Sadly, other elements are not there.  Sometimes it was quicker to go order at the counter for lunch.  By sometimes I mean always.  Housekeeping would show up so late in the morning, often closer to 11.  They also always did beautiful things with towels and flowers, but the surprise was lost as every day we saw them doing it as they came at annoying times.  They knew of allergies but grouped it all together for the family (shellfish) and mistakingly thought it was seafood.  So 2 points?  They did the same at Being which was bizarre, just to assume the entire family has it, rather than an individual.  Drinks would take an age to arrive and sometimes just go missing.

Do you know when the service recovery is just as bad as the initial point?  Their apology was to give us the same champagne and wine as we were given on arrival, which had remained untouched in our room.  Seeing that I don’t drink and they know it, they were expecting Lucie to drink four bottles of champagne and wine in 24 hours.  Fair play to her, you go, girl.

The highlight, without question, was the Christmas Eve party and the Christmas Day celebrations, though the latter seemed to lack any real planning or thought.  Unlike other resorts that kick-started their festivities on the morning of the 25th, this place decided a 4 pm Santa appearance was the way to go, leaving a gaping void of activity throughout the day.

I have to balance this between the experience being magical in my mind, whilst feeling at the time that they were showcasing an astounding lack of thought.  On one hand, I will fondly remember the Christmas celebrations for a long time.

The Christmas Eve party set the stage with live music, the staff getting down on the dance floor, an epic buffet and an air of excitement throughout the night.  But the real magic was Santa arriving on a submarine (luckily, he survived – he’d already seen Titanic, so he didn’t need to bother going again) flanked by some elves on jet skis.  This was followed by a parade to the beach, where children were given presents and food was served.  Our butler was on hand to help us and the party atmosphere was magical for my children.  Just a truly beautiful moment I hope my kids will remember for the….oh, what’s that?  They’ve already forgotten.  Damnit.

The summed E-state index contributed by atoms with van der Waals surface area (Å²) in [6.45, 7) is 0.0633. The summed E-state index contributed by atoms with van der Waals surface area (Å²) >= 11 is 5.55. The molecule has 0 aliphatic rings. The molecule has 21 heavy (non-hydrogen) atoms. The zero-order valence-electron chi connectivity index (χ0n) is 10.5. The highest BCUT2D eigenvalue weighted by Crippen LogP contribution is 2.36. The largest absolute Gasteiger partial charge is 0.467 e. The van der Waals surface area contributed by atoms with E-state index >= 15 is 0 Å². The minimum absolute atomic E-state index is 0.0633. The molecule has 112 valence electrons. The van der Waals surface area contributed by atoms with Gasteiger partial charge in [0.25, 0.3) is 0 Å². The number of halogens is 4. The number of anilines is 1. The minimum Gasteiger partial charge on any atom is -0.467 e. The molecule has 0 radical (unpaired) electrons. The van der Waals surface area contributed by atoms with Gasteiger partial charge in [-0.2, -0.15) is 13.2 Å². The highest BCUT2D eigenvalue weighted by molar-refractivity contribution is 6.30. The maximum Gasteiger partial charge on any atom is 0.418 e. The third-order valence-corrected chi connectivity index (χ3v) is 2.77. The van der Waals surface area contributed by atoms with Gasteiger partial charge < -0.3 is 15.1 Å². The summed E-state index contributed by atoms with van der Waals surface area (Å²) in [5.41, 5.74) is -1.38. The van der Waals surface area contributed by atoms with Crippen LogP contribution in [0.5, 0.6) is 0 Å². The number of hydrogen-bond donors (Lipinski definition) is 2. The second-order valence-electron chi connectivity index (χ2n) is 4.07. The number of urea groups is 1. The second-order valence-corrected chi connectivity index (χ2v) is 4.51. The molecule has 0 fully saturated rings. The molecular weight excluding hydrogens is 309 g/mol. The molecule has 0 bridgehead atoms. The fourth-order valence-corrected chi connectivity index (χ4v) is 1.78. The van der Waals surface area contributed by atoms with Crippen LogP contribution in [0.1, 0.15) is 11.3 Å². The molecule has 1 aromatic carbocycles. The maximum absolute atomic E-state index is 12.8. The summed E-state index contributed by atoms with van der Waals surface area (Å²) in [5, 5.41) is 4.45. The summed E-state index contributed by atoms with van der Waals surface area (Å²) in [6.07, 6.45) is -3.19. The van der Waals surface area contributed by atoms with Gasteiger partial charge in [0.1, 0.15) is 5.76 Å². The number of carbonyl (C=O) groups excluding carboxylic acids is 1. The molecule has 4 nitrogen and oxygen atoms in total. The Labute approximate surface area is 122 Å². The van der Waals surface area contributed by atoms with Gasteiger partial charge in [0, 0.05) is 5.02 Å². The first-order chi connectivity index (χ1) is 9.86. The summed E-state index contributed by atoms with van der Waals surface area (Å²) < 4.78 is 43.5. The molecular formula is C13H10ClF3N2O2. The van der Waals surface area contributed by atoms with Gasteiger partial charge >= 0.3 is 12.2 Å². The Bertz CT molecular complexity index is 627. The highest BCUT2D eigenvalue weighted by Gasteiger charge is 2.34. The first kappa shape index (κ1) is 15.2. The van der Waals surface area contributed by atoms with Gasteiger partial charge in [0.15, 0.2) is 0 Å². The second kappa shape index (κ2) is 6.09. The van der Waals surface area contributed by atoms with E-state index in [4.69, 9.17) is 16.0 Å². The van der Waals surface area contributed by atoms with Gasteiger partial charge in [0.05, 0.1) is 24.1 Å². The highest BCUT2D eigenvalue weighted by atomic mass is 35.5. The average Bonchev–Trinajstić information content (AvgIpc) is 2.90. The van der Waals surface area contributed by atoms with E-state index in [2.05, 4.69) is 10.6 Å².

On the other hand, after our Christmas Eve party, we returned to the room to find half-eaten meals on our table like housekeeping had started on the eggnog already.  The absence of even a token turndown gift, something even Being managed to provide, was stark.  The General Manager did offer apologies, admitting their oversight and explaining that an earlier-provided hamper was meant as our gift.  If there was one day of the year you wanted to get turndown right, it was then.

Joali’s departure plane didn’t exist the last time we came.  It’s good, but Velaa and Cheval are nicer.  And that summarised the stay.

The Good

  • I dunno how they do it, but here and Joali Being seem to be mostly mosquito-free
  • Facilities
  • Spa

The Bad

  • Kids club – for younger kids, it’s not ideal
  • Food